Depending on where you work and your level of responsibility, you may work to your own brief or be given a brief to work towards, with specifications relating to colour, fabric and budget. In large companies, you're likely to work as part of a team of designers, headed by a creative director, whereas if working for a small company as sole designer or for yourself, you'll be responsible for all the designs.
As is common in these art career-focused articles, not all successful artists have a formal art education. Some of the artists I interviewed attended art schools, studying illustration or fine arts, or have taken art classes at some point. Others developed their skill set and work on their own or through years of working in various art and design related disciplines.
A tailored dress made of a silk blend crepe or wool was also appropriate. These dresses featured a natural waist sash in the early 20s that gradually moved down into a drop waist with a thin belt. Dresses fit loose and usually slipped on overhead. A small collar or wide open flat collar with a bow tie at the neck was essential to the 20s wardrobe. Details were added to the dress that elongated the body such as vertical pintucks, a row of buttons, and pleated skirts.
After World War I, the fashion landscape shifted like tectonic plates. Once reserved for aristocrats and the affluent, high fashion had taken a noticeably more attainable turn, allowing middle class men and women in on the fun. Some luxurious textiles were finally affordable, making it possible for fashionable items to be created at home. In the 1920s it was still quite common for clothes to be handmade.
The Parisian fashion blogger and DIY queen Lisa Gachet started blogging a few years ago, and recently launched a brand that represents something she truly believes in – Do It Yourself Fashion. It’s a fascinating concept of making limited edition clothing that is a reflection of your personality, but affordable. Her brand is unique, and her feed is colorful. Follow her for all of it, and more.
“It was the death of the last grand master, René Bouché, in 1963 which really signified the end of classic fashion illustration,” says David Downton, who has almost single handedly kept illustration in the limelight over the last 20 years having sketched in the front row of the couture shows for the last 40 seasons straight; illustrated countless celebrities for Vanity Fair and, in 2009, drawn Cate Blanchett for a record-selling anniversary issue of Australian Vogue - as well as having played “artist in residence” at Claridges for the last decade where he can often be found in Le Fumoir sketching anyone from Julianne Moore or Grace Jones to Michael Caine. “It coincided with the rise of the celebrity photographers - and fashion always voraciously wants what is new.”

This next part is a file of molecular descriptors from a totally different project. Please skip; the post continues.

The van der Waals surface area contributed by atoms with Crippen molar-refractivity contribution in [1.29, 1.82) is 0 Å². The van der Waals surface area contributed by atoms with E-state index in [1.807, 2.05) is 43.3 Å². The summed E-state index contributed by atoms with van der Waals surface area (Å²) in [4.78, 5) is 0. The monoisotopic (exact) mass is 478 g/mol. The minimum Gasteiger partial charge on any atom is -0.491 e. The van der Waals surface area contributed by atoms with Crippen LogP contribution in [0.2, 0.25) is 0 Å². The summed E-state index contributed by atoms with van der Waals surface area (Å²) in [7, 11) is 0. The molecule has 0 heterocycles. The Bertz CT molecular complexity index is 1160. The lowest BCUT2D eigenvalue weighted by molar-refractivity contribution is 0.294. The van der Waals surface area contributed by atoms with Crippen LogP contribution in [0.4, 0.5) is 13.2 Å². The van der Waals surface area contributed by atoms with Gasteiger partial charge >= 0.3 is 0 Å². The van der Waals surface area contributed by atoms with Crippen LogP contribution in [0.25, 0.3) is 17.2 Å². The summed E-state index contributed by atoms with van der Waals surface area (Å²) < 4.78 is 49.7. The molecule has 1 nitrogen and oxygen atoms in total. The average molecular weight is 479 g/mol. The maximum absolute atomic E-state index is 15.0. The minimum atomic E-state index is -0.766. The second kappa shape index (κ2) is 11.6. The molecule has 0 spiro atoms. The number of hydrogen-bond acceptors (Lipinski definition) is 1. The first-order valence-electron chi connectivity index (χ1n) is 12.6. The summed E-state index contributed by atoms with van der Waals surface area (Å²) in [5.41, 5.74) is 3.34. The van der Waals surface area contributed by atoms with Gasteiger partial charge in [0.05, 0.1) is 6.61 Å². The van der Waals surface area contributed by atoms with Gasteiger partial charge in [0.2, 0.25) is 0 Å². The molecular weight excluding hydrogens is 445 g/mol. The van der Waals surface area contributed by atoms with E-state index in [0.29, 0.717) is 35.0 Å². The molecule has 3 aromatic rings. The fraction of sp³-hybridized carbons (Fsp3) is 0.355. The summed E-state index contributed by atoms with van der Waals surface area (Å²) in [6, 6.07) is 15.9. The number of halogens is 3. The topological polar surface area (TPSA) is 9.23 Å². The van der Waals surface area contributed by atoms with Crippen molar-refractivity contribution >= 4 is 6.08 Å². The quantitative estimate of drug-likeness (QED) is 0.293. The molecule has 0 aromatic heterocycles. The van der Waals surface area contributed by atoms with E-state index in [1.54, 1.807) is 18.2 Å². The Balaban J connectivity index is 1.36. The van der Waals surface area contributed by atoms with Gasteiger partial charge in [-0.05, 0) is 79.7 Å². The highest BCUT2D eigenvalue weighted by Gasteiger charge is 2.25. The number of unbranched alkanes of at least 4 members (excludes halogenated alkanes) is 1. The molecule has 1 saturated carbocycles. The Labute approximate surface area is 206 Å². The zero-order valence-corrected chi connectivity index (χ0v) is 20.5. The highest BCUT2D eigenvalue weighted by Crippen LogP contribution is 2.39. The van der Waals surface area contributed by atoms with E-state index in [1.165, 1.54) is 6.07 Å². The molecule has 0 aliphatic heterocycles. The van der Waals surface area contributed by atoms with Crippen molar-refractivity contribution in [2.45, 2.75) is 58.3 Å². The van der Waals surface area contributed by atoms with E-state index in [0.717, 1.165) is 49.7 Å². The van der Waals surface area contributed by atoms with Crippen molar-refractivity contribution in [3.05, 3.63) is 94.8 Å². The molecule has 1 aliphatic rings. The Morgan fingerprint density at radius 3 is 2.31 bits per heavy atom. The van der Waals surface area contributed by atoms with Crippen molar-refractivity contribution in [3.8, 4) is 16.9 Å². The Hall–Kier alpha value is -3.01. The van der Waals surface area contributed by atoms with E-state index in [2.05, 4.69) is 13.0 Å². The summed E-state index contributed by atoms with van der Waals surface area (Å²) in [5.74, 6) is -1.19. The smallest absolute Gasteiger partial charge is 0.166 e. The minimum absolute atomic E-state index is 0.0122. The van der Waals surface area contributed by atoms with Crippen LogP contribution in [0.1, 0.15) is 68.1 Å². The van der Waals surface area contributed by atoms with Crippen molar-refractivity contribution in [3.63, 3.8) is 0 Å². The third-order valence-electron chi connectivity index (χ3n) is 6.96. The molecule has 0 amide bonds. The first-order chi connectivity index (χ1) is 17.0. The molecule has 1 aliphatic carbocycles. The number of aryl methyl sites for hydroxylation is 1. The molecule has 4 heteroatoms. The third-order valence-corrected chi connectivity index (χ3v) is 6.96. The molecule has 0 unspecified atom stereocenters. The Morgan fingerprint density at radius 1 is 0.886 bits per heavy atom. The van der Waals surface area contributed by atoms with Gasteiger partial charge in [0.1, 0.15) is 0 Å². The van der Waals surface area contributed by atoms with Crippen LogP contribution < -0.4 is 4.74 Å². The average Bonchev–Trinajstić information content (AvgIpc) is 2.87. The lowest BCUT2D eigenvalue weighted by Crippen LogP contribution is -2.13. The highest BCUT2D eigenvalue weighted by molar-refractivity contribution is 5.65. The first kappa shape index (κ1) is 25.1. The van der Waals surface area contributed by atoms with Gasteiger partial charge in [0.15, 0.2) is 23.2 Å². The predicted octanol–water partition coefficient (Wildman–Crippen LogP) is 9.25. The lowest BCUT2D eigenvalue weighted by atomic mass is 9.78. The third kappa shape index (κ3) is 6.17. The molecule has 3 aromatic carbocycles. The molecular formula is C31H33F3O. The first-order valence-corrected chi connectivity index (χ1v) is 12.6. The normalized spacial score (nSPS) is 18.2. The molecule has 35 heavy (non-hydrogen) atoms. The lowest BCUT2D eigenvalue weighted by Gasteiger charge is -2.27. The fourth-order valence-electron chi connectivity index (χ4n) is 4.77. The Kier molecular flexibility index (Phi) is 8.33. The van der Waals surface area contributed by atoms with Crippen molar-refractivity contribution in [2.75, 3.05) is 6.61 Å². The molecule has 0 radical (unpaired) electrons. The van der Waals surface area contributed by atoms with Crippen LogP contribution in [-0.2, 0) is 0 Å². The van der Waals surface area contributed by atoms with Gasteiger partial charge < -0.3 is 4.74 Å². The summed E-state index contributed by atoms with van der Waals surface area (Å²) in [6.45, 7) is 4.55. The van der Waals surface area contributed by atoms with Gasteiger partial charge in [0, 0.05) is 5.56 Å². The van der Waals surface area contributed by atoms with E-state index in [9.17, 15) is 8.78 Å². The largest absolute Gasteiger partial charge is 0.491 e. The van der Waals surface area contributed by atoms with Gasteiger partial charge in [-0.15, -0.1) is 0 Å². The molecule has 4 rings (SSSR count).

Fashion illustration has been around for nearly 500 years. Ever since clothes have been in existence, and there has been a need to translate an idea or image into a fashion illustration. Not only do fashion illustrations show a representation or design of a garment but they also serve as a form of art. Fashion illustration shows the presence of hand and is said to be a visual luxury. (Drake, 9).
Every show season has its must-have handbag and Spring/Summer ’18/’19 is certainly no exception to this rule. However, unlike previous seasons, the latest “It” bag isn’t defined by its shape. Instead, its size is what sets it apart from the rest. Shrunk down to fit no more than a phone and lipstick (if you’re lucky), this season’s most lust-worthy bag is also its smallest. So, if you value style over function, be sure to invest in a miniature version of your favourite handbag. As a bonus, you definitely won’t have a sore shoulder from toting around this style all day.
The bohemian fashion style- always referred to commonly as the ‘boho’ look- can easily be described as a style that focuses mainly on wild and intricate patterns and exotic textures. They get most of their inspiration from gypsys and hippies, creating a standout finish with plenty of tie dye, geometrics, chains, fringes, and other eye-catching designs.
Fashion illustrators often run their own businesses and work on short-term contracts; as a result, they may need the skills to manage their own business effectively. The job market for fashion illustrators is very competitive, and fashion illustrators who hone their artistic skills and develop their own personal style may have an advantage when competing for jobs or contracts. A bachelor's degree is typically required for this line of work.